When it comes to health care, the whole world is going broke at a slower rate. One of the biggest pieces of health care news in the U.S. lately is the “health care slowdown”: As we reported earlier today, spending is still going up overall, but at a slower rate. Many are puzzled about why this is happening, but a new piece at the Upshot points out that the “slower rate” is global (h/t Tyler Cowen). Data from the Organization for Economic Cooperation and Development suggests that every first world country has seen a slowdown since 2000. But why? Again, no definite explanation is available, but the Upshot tentatively suggests that one global shift could be important:
The synchronized slowdown offers reasons to be skeptical about neat explanations for the trends in any one country, be it local changes in medical practices or Obamacare’s various attempts to slow cost growth. […]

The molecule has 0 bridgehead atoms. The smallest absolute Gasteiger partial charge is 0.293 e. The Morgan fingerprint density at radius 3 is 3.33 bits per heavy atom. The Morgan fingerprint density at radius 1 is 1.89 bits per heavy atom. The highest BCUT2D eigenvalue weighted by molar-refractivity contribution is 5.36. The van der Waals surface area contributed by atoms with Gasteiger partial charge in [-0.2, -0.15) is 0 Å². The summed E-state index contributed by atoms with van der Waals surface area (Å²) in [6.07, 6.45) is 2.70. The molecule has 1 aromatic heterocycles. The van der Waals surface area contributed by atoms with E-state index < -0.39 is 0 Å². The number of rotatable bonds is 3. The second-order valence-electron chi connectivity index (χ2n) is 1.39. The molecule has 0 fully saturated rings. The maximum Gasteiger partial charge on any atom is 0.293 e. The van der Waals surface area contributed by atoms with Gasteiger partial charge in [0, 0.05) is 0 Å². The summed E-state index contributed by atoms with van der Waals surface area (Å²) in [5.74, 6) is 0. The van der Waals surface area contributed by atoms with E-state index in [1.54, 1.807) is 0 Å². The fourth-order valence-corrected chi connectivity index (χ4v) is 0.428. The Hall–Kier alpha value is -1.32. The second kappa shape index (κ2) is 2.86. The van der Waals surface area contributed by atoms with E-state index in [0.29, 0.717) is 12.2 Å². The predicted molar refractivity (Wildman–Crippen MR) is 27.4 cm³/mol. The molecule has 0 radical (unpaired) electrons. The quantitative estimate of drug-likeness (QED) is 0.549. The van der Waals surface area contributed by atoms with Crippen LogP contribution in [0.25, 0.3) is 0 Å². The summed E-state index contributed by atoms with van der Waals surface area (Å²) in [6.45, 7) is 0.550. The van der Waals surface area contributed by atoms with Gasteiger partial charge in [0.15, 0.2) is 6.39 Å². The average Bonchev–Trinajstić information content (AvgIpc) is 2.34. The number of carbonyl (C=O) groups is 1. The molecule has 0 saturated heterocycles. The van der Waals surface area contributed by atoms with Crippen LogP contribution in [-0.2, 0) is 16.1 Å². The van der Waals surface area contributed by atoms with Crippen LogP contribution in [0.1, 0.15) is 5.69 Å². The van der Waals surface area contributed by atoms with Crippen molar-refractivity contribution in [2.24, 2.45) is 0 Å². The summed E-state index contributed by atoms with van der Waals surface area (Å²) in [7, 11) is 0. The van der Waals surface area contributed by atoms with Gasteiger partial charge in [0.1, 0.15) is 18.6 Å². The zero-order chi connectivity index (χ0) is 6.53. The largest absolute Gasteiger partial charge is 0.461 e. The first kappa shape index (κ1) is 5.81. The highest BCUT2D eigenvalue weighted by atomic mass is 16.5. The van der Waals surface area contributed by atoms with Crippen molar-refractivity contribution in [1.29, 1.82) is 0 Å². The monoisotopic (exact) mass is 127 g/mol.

The world’s health-care systems are also converging in important ways. New drugs and medical advances, which were once adopted locally and spread more slowly, are now experiencing international launches. Medical technology companies are increasingly global, and seeing regulatory approval in many markets at once. Strategies that can reduce the need for expensive hospital stays, such as performing surgeries in outpatient clinics, are expanding around the world.
As the article points out, the global scope of the slowdown puts a dent in the theory dear to many left-leaning health care wonks that Obamacare is primarily responsible for the slowdown. But it also points to exactly the kind of factors we think will be key to the long-term sustainability of the U.S. health care system. We need new, better, and more decentralized ways of delivering care to patients, as well as more efficient medical technology. Creating space for those developments is the single most important policy aim we can pursue.